Sara Stevenson, librarian at the O. Henry Middle School in Austin, says that Texans should calculate the true cost of state testing.

It is not just the purchase price of the tests. It is also the cost of the time of teachers and others, like herself, who monitor testing.

Instead of teaching or in Sara’s case, tending the library, their time is spent as test supervisors.

Republican Representative Jeff Leach has proposed that the state do a true financial audit to measure the real cost of testing.

Sara says this is a great idea.

Of course, the audit will not take into account the time that students lose when they should be getting instruction, nor will it measure the distortion of education by focus on testing as the be-all and end-all of schooling.

In other words, what exactly are we paying for — and how much are we spending annually? It’s shocking that no one before Leach has ever asked this question.

For instance, as a school librarian with 25 years of experience and a masters’ degree, I make $50,000 annually, or roughly $32 per hour — not counting the time I work outside of school hours. Texans are paying me $128 each time I monitor a STAAR test for four hours. During several days each year of STAAR testing, the Texas Education Agency threatens to strip us of our Texas teaching certificates if we read or do any other task while monitoring these tests. Once, I jokingly asked if it was OK for me to daydream — and I was told no. Just try to stop me! I’m writing this op-ed in my head.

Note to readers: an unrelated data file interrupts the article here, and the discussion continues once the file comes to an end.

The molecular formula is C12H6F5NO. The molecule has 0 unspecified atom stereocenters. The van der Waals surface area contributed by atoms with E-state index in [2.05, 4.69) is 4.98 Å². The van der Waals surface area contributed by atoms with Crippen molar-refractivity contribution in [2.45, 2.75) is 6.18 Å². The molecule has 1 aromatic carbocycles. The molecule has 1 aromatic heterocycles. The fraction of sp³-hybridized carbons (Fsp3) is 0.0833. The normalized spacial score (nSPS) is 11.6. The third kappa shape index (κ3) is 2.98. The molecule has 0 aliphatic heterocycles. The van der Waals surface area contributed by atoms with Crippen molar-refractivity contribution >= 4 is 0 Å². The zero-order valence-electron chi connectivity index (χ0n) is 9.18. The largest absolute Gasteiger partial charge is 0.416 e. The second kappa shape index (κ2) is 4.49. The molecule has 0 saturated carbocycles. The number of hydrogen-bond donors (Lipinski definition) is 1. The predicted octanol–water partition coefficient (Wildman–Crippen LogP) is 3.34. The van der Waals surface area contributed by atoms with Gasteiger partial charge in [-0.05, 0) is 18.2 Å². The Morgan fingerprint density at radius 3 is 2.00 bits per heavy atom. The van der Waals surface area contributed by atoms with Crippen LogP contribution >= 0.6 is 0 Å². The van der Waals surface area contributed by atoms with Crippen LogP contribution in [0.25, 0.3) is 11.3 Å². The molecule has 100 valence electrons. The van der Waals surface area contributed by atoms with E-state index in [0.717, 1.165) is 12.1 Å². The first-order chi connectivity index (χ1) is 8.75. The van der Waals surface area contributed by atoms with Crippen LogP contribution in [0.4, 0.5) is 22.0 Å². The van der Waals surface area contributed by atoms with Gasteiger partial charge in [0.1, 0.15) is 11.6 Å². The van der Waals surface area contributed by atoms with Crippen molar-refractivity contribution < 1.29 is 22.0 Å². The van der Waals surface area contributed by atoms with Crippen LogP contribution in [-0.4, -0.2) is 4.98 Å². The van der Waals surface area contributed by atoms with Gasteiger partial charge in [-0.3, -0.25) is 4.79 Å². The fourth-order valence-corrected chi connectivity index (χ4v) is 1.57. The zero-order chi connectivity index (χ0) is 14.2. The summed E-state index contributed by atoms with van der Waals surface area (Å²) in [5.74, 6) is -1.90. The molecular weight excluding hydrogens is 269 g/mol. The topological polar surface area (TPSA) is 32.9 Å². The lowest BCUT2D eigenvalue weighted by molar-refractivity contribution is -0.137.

Last legislative session, Pearson lost its testing contract to Education Testing Service in part because of the negative publicity Pearson garnered from advertising STAAR scoring jobs on Craigslist for $8 an hour. Maybe the state should pay outside test monitors $8 an hour and allow teachers the time to plan, grade or benefit from professional development.

Will the lobbyists for the testing industry defeat the bill?

Do elected officials really want to know what the state is spending on testing?

This is a test of what they want to know.